People also suggested trying different treatments, including talking therapy (see 'Talking therapies & ECT') because people need support as well medication. They emphasised that help is available if people want it, so keep on trying until you get the help you need, and change your GP or psychiatrist if necessary. People said it is important to want to get well. 

Talking to someone - whether a doctor, a friend, or people with mental health problems was thought to be a good way of getting support. One woman recommended confiding in someone because it would help to clear your mind. She suggested finding a good friend, but said if that is not possible, then make the GP your friend. Another woman suggested paying for counselling if it was hard to find someone you could trust to talk to. Talking to other people with the same experience was recommended as particularly helpful because they would be able to understand; as one woman said: “It doesn't matter what you're experiencing, there's going to be someone else who's having that same experience”. 

People also thought finding out about rights and entitlements was a good idea. One woman who had been hospitalised against her wishes recommended that people get an advocate (see Sara's story). Others suggested finding out your rights while in hospital, and speaking to someone who can give advice about social security benefits. One man said “Don't feel guilty about claiming benefit” and suggested appealing if the claim is refused. 

For people who have made a complaint about mental health services or are thinking about doing so, one man said to keep talking about it to the people in management positions and local councillors.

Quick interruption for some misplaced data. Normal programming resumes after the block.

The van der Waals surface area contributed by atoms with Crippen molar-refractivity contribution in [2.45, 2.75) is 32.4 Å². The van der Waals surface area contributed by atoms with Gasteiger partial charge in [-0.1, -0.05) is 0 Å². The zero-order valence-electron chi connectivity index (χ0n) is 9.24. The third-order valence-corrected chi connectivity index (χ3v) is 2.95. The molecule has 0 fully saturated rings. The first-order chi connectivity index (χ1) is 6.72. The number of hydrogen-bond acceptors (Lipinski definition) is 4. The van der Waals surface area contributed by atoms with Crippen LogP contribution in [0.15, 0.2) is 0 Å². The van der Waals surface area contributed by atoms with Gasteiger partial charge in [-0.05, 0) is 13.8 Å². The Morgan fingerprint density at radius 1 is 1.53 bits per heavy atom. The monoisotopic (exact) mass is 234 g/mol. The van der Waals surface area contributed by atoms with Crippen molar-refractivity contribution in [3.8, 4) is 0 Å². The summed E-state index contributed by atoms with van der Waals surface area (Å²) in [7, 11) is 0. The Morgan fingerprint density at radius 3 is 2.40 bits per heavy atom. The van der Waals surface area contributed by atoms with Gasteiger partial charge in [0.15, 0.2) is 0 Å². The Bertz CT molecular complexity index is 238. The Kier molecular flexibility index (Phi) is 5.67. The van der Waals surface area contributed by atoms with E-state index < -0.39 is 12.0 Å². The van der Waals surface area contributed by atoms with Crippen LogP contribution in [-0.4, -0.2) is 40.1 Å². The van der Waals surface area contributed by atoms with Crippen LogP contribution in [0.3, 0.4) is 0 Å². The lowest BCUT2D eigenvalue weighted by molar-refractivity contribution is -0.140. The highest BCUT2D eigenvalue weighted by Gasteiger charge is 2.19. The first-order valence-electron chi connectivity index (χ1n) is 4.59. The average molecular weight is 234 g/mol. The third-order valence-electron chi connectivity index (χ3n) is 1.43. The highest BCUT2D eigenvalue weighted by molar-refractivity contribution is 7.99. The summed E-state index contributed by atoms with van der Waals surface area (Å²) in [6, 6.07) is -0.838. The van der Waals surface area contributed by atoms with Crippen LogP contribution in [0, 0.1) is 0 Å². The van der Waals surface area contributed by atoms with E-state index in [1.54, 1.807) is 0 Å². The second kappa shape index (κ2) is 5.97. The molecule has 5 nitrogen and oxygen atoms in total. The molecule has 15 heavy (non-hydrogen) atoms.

4. Do your bit - don't leave it all to the doctors

Many people added that there is a need to be honest with doctors and carers so that they can help. They thought people should trust their psychiatrist, listen to their doctors and “be a good patient” - though not everyone agreed with this.

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Others said people should do whatever they could to try to help themselves, including one woman who said that people should try to work with their problems: “We can't leave it in the hands of the medication or the GPs and psychiatrists”. A few people recommended avoiding alcohol and drugs, others suggested getting information about the diagnosis, and developing coping strategies, like keeping a diary of their feelings or trying to distract their mind from depressing thoughts. (See 'What else helps'.)

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Something else that people strongly suggested was giving support to others with mental health problems - including one man who said that the care and love that people need doesn't come from professionals, but from friends, family and the community. Another man said people should look after their family and make sure that their carers get the help they need, although one woman said it was important to “fix yourself” first. 

Last reviewed September 2018.